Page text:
Savory Leek Crêpes

Photo from  the site Good To Know (no photographer credited)

Sally tells me that this week's farm share from Glade Road Growing will include leeks, so I thought I would come up with a recipe for crêpes.  On weeks when you don't have leeks this  recipe would be good with either spinach or broccoli.


Serves  6

Crêpe Batter:

1 cup white whole wheat, sprouted whole wheat or unbleached white flour
2 eggs, beaten
1 cup milk
1/4 teaspoon salt
2 tablespoons butter, melted

1 ir 2 leeks, washed, root end removed, drained and chopped
1 1/4 cups milk
1Tablespoon + 2 teaspoons butter
3 Tablespoons flour
2 Teaspoons wholegrain mustard
2/3 cup shredded Gruyère or extra sharp Cheddar cheese
Sea salt and ground nutmeg to taste

If you want a heartier recipe.  You can also add 1 cup cooked chicken, chopped or one cup of cooked white or black beans, slightly mashed, to the filling.


1.  To make the crêpe batter, combine all the batter ingredients in a blender  and pulse for 10 seconds. Place the batter in the refrigerator for 1 hour. This allows the bubbles to subside so the crêpes will be less likely to tear during cooking.  (If you want to make the batter ahead of time, you can store it for up to 48 hours in the refrigerator.)  If you don't have a blender, you can whisk together the eggs, milk and butter in a small bowl.  In a large bowl, make a well in the flour and sprinkle on the salt.  Fill the well with the liquid mixture and then whisk together until fairly smooth and refrigerate.

2.   To cook the crêpes, heat a lightly oiled cast iron skillet on medium  until a bead of water evaporates.  Spoon 1/4 cup of batter into the middle of the pan.  Tilt the pan with a circular motion so that the batter coats the surface evenly.  Cook for 30 seconds and flip. Cook for another 10 seconds and remove to the cutting board. Lay he crêpes out flat so they can cool. Continue until all batter is gone.  This will make about 18 crêpes.  (After they have cooled you can stack the crêpes and store in seal-able plastic bags in the refrigerator for several days or in the freezer for up to two months. If you are using frozen crepes, you will need to thaw them on a rack before gently peeling them apart.

3.   To make the filling, first melt the butter in the bottom of a saucepan and saute the leeks for 2 minutes, cover and cook for a further 3-4 minutes or until tender. Transfer to a plate.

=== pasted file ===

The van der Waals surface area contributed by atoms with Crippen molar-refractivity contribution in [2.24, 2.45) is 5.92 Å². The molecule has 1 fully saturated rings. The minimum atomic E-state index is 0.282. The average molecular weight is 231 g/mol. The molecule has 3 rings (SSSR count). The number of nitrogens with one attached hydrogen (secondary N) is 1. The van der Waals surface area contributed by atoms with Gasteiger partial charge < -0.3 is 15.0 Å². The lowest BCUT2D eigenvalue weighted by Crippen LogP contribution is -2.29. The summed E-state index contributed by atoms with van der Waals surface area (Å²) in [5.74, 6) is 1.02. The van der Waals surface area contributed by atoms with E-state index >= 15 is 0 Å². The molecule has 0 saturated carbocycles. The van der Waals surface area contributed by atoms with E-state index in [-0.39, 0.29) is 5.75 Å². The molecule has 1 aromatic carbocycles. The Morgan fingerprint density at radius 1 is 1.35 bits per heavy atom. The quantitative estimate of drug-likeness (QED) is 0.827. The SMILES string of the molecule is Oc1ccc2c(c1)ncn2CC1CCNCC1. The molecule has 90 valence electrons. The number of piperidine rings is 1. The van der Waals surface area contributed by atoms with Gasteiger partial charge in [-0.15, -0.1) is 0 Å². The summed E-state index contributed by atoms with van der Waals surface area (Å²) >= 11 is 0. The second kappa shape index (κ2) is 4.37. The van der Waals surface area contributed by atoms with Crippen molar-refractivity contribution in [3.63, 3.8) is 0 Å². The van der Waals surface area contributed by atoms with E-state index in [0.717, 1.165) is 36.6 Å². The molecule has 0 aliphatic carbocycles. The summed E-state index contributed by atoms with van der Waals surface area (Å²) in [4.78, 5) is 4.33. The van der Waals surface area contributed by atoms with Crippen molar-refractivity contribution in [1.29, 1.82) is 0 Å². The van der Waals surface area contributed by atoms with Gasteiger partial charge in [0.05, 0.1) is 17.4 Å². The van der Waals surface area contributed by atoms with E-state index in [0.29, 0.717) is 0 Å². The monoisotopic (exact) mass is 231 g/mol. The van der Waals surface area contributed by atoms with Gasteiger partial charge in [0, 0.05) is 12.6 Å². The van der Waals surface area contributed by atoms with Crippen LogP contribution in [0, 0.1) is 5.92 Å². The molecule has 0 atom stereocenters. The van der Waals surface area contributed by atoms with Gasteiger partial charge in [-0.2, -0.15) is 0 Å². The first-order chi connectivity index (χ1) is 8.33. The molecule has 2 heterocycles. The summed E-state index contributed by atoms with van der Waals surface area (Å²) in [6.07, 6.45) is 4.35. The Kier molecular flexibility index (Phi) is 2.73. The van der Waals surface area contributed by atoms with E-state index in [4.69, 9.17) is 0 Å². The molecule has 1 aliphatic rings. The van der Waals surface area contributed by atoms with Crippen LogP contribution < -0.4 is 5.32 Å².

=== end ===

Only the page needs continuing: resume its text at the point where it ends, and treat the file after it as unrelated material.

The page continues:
4.  Mix flour with a bit of milk to make a paste.  Add remaining milk to the saucepan and bring to a rolling simmer.   Gradually stir in butter and the flour paste until it thickens. Turn down to warm and stir in the cheese to melt.  Stir in  mustard, cooked leeks, salt and nutmeg, and, if desired, chicken or beans.

5.  Divide the filling among the cooked crepes,, putting a bit in the center and then folding in half and then half again, as shown in  photograph.

6.  Serve warm.  This would be good with a salad, made from this week's baby escarole, with chopped tomatoes and sweet peppers.


Heirloom Tomato and Onion Pie

Photo from Emily Hilliard's pie blog, Nothing in the House.

When I was at Glade Road Growing on Friday picking up my farm share, JP suggested an onion pie recipe this week,  I had just seen a recipe for tomato pie thanks to my friend writer and artist Angelyn DeBord of Appalshop, who got it from WV State Folklorist Emily Hilliard, who, in turn, adapted it from that wonderful Eastern Kentucky (Corbin) native Ronni Lundy's cookbook, Shuck Beans, Stack Cakes, and Honest Fried Chicken.  So in answer to JP's request, I've added more onions to Ronni's recipe and made some other changes.

Lundy believes that tomato pie is derived from that southern restaurant favorite stewed tomatoes. Many other recipes for tomato pie include mayonnaise, but I prefer otherwise, as does Hilliard.   My pie crust adds  cornmeal and grated Parmesan cheese. I also prefer my tomatoes and onions sliced, rather than chopped, since they are so pretty.


Serves  6

3/4 cup white whole wheat  or sprouted wheat flour
1/4 cup yellow cornmeal
3/4 teaspoon fine sea salt
2 T cold butter, cut into 1/2-inch pieces or you can substitute extra virgin olive oil
3 tablespoons grated Parmesan cheese
1/3 cup buttermilk (or 1/4 cup yogurt + 1 Tablespoon + 1 teaspoon water or milk)

1 Tablespoon unsalted butter or extra virgin olive oil
1 cup red or white onion, sliced thin
3 cups fresh tomatoes, sliced and left to dry a bit on the counter for a half-hour
1 cup milk
1 Tablespoon brown sugar
1 Tablespoon cornstarch
1/2 teaspoon freshly ground black pepper
4 or five fresh basil leaves, rolled and sliced thinly
1/2 teaspoon sea salt

1. To make the crust, whisk together in a medium bowl, the flour, corn meal and salt, then use your fingers to work in the butter or olive oil.  Pour buttermilk into the flour mixture and stir until well blended but still damp. Roll into a ball, cover and refrigerate, which will allow the fat to form layers that make for a flakier crust.